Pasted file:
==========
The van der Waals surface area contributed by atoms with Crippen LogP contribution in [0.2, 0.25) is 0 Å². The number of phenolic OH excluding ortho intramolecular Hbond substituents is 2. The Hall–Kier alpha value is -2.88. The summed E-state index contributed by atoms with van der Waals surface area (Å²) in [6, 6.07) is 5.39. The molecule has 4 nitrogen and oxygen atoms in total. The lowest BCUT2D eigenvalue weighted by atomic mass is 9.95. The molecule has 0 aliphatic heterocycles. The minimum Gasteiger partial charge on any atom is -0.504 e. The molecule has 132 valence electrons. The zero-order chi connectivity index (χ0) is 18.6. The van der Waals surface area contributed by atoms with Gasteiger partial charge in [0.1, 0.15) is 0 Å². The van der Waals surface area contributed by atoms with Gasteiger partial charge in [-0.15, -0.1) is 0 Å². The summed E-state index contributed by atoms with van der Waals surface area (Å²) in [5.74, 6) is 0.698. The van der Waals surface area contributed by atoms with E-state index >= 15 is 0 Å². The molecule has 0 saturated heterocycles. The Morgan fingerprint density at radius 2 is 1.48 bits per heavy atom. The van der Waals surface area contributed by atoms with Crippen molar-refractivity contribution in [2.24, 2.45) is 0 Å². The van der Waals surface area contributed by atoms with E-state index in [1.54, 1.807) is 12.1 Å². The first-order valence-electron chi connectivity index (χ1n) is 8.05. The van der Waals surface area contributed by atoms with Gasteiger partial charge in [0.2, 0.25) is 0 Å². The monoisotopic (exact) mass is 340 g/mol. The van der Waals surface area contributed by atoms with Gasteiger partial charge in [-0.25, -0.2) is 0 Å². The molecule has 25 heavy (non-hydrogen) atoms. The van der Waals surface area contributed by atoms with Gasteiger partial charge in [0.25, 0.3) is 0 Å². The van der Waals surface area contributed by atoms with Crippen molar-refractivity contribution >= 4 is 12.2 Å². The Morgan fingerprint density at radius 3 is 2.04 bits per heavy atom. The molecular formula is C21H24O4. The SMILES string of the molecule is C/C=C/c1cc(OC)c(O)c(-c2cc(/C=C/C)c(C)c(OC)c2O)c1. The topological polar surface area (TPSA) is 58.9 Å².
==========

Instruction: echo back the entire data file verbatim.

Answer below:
The van der Waals surface area contributed by atoms with Crippen LogP contribution in [0.2, 0.25) is 0 Å². The number of phenolic OH excluding ortho intramolecular Hbond substituents is 2. The Hall–Kier alpha value is -2.88. The summed E-state index contributed by atoms with van der Waals surface area (Å²) in [6, 6.07) is 5.39. The molecule has 4 nitrogen and oxygen atoms in total. The lowest BCUT2D eigenvalue weighted by atomic mass is 9.95. The molecule has 0 aliphatic heterocycles. The minimum Gasteiger partial charge on any atom is -0.504 e. The molecule has 132 valence electrons. The zero-order chi connectivity index (χ0) is 18.6. The van der Waals surface area contributed by atoms with Gasteiger partial charge in [0.1, 0.15) is 0 Å². The van der Waals surface area contributed by atoms with Gasteiger partial charge in [-0.15, -0.1) is 0 Å². The summed E-state index contributed by atoms with van der Waals surface area (Å²) in [5.74, 6) is 0.698. The van der Waals surface area contributed by atoms with E-state index >= 15 is 0 Å². The molecule has 0 saturated heterocycles. The Morgan fingerprint density at radius 2 is 1.48 bits per heavy atom. The van der Waals surface area contributed by atoms with Crippen molar-refractivity contribution in [2.24, 2.45) is 0 Å². The van der Waals surface area contributed by atoms with E-state index in [1.54, 1.807) is 12.1 Å². The first-order valence-electron chi connectivity index (χ1n) is 8.05. The van der Waals surface area contributed by atoms with Gasteiger partial charge in [0.2, 0.25) is 0 Å². The monoisotopic (exact) mass is 340 g/mol. The van der Waals surface area contributed by atoms with Gasteiger partial charge in [-0.25, -0.2) is 0 Å². The molecule has 25 heavy (non-hydrogen) atoms. The van der Waals surface area contributed by atoms with Gasteiger partial charge in [0.25, 0.3) is 0 Å². The van der Waals surface area contributed by atoms with Crippen molar-refractivity contribution >= 4 is 12.2 Å². The Morgan fingerprint density at radius 3 is 2.04 bits per heavy atom. The molecular formula is C21H24O4. The SMILES string of the molecule is C/C=C/c1cc(OC)c(O)c(-c2cc(/C=C/C)c(C)c(OC)c2O)c1. The topological polar surface area (TPSA) is 58.9 Å².